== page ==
To quantify how each of the 4 structures matched with the initial structure (reference structure), suitability indices were calculated in accordance with a previous study [7]. Decision rules were established by experts in QoL and used to define satisfactory properties according to appropriate standards [19, 20]. The means of different proportions were calculated to produce the suitability index of the ‘construct validity’ and the suitability index of the ‘external validity’.


A total of 124 patients participated in the study. The mean age was 45 years (SD 11), 71 (57,3%) of the patients were women, and 58 (47,2%) had more than 12 years of education. MS subtypes included 61 (49,2%) secondary progressive, 36 (29,0%) relapsing-remitting, 20 (16,1%) primary progressive, and 7 (5,6%) clinically isolated syndromes. The EDSS median was 4.75 (minimum 1.00, maximum 8.00), and the median disease duration was 9.86 years (minimum 0, maximum 31). After comparison to the French normative values, 75 non-impaired and 39 impaired individuals were identified based on the attention_WMS, and 32 non-impaired and 73 impaired individuals were identified based on the PASAT.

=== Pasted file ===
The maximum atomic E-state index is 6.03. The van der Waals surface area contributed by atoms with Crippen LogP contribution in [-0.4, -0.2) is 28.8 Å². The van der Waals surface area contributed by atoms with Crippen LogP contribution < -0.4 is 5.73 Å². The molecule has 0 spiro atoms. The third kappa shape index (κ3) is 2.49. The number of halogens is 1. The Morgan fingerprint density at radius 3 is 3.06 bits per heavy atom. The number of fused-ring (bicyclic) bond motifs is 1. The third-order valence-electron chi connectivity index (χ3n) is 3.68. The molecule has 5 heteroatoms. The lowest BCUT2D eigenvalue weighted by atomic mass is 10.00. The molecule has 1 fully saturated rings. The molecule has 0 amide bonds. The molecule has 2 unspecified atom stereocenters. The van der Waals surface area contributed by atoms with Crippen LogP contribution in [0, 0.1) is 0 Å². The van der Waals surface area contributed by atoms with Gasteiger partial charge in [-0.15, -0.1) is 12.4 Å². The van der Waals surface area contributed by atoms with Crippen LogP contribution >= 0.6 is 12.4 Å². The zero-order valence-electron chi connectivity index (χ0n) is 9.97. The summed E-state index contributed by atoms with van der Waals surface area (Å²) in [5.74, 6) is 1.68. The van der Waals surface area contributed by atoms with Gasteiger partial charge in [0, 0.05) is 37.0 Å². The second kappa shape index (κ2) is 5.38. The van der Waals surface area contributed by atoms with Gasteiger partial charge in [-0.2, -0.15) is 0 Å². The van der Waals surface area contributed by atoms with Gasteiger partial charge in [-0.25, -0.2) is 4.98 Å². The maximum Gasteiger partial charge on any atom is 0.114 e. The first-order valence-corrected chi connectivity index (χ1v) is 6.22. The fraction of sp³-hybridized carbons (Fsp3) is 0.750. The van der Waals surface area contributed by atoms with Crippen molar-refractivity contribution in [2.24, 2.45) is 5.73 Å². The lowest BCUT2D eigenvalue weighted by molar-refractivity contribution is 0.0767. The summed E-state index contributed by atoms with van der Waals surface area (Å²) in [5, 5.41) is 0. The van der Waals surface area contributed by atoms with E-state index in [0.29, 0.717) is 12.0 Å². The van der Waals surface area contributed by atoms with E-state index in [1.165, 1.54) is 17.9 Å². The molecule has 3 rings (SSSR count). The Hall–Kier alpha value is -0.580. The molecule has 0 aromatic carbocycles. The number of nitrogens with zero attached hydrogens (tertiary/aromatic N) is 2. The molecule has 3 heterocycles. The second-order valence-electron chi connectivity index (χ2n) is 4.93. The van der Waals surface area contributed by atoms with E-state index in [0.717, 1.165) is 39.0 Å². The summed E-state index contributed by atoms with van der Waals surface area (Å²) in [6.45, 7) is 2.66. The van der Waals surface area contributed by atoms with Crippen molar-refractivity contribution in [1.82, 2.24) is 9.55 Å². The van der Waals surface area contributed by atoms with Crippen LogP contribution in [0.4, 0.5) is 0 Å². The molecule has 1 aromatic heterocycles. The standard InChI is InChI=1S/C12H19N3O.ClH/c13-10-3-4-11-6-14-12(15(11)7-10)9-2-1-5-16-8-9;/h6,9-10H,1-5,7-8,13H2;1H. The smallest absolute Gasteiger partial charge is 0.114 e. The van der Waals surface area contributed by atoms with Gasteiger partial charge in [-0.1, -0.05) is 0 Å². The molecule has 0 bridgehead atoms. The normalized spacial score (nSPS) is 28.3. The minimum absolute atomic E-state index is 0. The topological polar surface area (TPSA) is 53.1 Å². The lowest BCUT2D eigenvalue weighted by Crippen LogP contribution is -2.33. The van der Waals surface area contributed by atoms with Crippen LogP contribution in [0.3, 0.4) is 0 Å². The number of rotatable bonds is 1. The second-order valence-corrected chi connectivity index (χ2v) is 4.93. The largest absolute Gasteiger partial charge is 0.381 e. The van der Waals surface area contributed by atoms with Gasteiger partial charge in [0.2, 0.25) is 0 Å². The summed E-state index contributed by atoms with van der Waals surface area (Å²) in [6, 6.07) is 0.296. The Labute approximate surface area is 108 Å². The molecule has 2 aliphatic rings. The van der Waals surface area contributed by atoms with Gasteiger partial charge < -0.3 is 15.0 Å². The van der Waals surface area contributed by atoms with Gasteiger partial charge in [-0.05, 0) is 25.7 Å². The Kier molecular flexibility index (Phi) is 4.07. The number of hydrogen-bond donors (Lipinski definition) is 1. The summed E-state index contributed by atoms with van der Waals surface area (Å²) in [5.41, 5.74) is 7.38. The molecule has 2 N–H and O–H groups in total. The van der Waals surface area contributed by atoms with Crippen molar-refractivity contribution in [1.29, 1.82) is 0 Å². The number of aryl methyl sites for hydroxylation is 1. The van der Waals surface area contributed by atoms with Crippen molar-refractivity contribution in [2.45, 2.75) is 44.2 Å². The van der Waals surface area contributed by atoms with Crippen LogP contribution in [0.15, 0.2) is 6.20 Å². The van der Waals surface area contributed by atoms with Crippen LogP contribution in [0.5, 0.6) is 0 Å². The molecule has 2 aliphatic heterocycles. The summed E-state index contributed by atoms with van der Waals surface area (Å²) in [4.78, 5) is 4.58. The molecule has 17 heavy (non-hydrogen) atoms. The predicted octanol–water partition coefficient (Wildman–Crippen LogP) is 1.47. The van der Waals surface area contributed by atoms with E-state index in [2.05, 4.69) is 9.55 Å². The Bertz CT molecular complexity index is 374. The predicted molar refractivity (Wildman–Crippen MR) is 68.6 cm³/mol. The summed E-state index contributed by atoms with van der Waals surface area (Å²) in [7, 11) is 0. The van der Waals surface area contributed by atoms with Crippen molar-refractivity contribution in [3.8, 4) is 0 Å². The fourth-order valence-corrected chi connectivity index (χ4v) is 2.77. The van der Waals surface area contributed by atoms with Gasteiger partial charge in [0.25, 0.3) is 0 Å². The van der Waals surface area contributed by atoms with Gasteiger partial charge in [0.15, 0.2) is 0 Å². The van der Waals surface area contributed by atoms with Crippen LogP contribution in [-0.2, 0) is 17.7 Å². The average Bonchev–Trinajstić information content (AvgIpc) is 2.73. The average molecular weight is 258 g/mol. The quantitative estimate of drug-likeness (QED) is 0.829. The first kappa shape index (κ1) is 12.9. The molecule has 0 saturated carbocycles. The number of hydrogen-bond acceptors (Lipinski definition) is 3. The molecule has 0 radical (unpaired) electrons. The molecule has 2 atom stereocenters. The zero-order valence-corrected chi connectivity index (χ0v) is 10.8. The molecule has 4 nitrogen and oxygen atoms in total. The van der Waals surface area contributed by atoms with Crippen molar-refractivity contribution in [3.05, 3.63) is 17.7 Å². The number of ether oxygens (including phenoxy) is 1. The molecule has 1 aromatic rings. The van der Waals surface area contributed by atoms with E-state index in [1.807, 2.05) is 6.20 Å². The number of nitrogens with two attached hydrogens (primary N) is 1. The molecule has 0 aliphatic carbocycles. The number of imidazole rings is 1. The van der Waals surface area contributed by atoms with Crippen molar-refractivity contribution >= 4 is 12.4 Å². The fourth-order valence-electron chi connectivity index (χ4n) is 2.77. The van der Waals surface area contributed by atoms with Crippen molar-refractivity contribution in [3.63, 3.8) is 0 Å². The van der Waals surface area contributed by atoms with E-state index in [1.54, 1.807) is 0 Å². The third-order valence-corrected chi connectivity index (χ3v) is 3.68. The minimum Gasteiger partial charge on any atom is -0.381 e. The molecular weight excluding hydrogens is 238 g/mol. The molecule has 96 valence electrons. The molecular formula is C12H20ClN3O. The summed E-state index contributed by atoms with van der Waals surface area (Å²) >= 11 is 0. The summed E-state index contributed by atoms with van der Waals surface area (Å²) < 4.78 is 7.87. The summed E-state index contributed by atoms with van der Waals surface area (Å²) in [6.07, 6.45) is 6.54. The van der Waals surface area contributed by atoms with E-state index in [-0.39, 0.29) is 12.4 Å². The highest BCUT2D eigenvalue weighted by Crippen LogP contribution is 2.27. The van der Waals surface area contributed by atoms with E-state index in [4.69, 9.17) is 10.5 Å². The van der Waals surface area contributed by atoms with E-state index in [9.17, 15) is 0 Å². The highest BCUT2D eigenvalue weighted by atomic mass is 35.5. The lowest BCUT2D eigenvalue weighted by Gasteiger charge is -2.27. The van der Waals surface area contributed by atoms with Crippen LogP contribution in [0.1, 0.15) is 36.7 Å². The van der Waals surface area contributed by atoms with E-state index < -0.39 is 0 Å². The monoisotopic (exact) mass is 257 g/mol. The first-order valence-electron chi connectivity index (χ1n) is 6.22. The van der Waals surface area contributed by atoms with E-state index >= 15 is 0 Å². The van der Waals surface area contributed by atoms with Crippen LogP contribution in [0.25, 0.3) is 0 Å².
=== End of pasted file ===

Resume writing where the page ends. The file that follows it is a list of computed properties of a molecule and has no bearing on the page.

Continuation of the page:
Construct validity